The BBC recently held a press conference on four channel sound to tell us that they had nothing to report.
Michael Gerzon, ‘What’s wrong with Quadraphonics?’ Studio Sound, May 1974
The BBC took a back seat when it came to developing quadraphonic sound reproduction. Experiments took place behind the scenes, but were not widely publicised. Michael heard on the grapevine in July 1974 that there might be a quadraphonic broadcast, but it was not confirmed until the last minute. The broadcast took place after the regular programmes had finished for the evening, and required two transmitters, each broadcasting two stereo channels.
We took all the playback equipment to a room in Court Place, Iffley, on the outskirts of Oxford, for the experiment. The photos show that we had great fun while setting up, but the experience did not convince us it was worth staying up late for the broadcast.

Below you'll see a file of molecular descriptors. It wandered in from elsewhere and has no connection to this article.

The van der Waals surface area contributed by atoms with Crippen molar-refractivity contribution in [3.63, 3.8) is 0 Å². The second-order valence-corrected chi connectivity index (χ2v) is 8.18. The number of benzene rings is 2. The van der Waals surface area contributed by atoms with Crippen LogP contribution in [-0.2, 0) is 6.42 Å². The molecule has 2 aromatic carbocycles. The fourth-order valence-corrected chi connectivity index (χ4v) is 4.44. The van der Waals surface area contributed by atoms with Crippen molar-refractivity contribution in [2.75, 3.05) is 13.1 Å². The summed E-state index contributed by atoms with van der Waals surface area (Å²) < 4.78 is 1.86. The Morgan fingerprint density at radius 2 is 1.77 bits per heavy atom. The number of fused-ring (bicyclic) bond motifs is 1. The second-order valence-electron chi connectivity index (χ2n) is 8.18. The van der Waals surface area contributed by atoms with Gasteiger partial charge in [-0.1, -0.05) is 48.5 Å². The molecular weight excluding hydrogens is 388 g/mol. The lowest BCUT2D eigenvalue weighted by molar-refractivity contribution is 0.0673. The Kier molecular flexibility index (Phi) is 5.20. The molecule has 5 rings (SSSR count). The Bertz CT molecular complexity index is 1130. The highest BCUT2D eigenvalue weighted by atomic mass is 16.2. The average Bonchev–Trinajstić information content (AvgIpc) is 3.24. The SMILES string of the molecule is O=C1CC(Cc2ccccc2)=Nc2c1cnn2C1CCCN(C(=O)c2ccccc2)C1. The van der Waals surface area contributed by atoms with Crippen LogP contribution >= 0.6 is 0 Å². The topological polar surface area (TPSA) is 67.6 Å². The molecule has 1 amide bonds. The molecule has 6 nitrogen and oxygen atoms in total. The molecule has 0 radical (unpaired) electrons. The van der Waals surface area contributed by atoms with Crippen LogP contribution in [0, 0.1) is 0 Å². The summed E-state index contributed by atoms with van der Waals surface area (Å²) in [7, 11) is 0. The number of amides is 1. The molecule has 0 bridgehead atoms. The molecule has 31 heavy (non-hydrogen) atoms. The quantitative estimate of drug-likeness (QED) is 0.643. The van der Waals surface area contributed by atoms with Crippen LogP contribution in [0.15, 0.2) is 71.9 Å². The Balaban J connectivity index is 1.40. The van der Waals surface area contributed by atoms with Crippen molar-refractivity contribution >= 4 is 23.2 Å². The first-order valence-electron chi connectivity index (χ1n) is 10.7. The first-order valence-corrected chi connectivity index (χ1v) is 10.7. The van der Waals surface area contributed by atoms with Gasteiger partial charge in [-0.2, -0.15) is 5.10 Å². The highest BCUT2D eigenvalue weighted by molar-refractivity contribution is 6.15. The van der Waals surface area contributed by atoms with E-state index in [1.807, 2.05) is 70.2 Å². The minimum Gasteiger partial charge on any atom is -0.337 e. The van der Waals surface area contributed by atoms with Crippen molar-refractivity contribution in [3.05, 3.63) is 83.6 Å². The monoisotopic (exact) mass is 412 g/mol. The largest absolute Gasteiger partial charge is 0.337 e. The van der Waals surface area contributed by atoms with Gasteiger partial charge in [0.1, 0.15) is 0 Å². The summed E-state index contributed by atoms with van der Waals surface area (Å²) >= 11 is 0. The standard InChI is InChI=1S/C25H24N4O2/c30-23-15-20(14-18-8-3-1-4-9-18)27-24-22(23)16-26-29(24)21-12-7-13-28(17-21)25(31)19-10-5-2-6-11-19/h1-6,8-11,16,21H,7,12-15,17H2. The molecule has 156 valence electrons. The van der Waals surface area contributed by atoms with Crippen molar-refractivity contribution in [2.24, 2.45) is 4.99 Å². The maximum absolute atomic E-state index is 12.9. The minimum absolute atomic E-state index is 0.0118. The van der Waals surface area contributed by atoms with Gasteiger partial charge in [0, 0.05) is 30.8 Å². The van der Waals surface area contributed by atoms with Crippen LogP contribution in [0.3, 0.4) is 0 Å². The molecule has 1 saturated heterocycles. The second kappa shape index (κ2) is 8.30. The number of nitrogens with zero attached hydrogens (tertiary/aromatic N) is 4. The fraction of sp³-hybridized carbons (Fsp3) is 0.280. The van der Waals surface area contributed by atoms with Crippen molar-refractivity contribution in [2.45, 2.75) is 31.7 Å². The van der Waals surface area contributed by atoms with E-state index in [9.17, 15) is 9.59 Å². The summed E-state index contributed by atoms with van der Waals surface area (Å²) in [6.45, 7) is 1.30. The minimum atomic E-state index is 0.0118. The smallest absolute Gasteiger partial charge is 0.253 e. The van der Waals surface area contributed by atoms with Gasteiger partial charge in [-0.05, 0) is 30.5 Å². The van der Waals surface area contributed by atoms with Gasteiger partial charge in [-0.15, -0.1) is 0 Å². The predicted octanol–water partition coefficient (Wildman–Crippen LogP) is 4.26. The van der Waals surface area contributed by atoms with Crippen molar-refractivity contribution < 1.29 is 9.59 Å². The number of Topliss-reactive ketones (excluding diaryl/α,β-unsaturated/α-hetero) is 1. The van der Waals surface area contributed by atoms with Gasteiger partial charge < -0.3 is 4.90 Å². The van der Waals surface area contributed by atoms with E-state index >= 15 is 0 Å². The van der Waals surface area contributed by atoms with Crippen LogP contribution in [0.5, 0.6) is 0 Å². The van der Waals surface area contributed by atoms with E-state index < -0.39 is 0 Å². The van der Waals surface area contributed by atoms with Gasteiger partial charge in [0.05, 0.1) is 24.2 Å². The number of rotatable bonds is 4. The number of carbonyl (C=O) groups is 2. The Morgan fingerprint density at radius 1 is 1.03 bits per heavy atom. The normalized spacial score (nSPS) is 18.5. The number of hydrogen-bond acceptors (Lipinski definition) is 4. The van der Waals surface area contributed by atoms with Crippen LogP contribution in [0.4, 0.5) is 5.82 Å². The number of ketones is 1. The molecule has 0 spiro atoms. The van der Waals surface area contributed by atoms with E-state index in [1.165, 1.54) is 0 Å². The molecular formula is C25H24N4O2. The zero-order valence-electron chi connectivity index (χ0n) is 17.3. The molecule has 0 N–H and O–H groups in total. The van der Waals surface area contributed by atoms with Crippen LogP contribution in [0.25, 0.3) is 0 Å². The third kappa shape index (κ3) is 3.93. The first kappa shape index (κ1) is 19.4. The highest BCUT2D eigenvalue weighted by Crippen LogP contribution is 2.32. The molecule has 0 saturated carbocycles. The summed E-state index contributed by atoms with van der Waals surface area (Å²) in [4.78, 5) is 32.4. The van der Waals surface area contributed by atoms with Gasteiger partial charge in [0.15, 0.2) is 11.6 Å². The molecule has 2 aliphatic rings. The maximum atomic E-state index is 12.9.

Listening to the broadcast
Heard the dreaded BBC Quadrimono experiment. Started at the unearthly hour of 12 midnight and went on for an hour. Everything was as bad as we expected, even though MAG said it sounded better than the BBC’s own set-up. Classical music from the Proms was absolutely dreadful, obviously recorded at about 45 degrees to the vertical above the orchestra, with scrappy, scratchy violins and feeble percussion. Image very unstable, with positive localisation only at the corners – a moving image jumped alarmingly from one speaker to the next with no progression. Oedipus Rex was a farce – overblown undergraduate-type acting with no use of the space – artificial echo faded in at the speakers only. Even the pop [music] was dreadful – absolutely no imagination.
By the time we had dismantled the equipment and taken it away, it was after 3 am!
The BBC clearly did not have the technical skills or creative imagination to show what could be done with quadraphonics.
Michael Gerzon, ‘What’s Wrong with Quadraphonics?’ Studio Sound, Vol. 16 no. 5, pp. 50, 51, 56 (May 1974)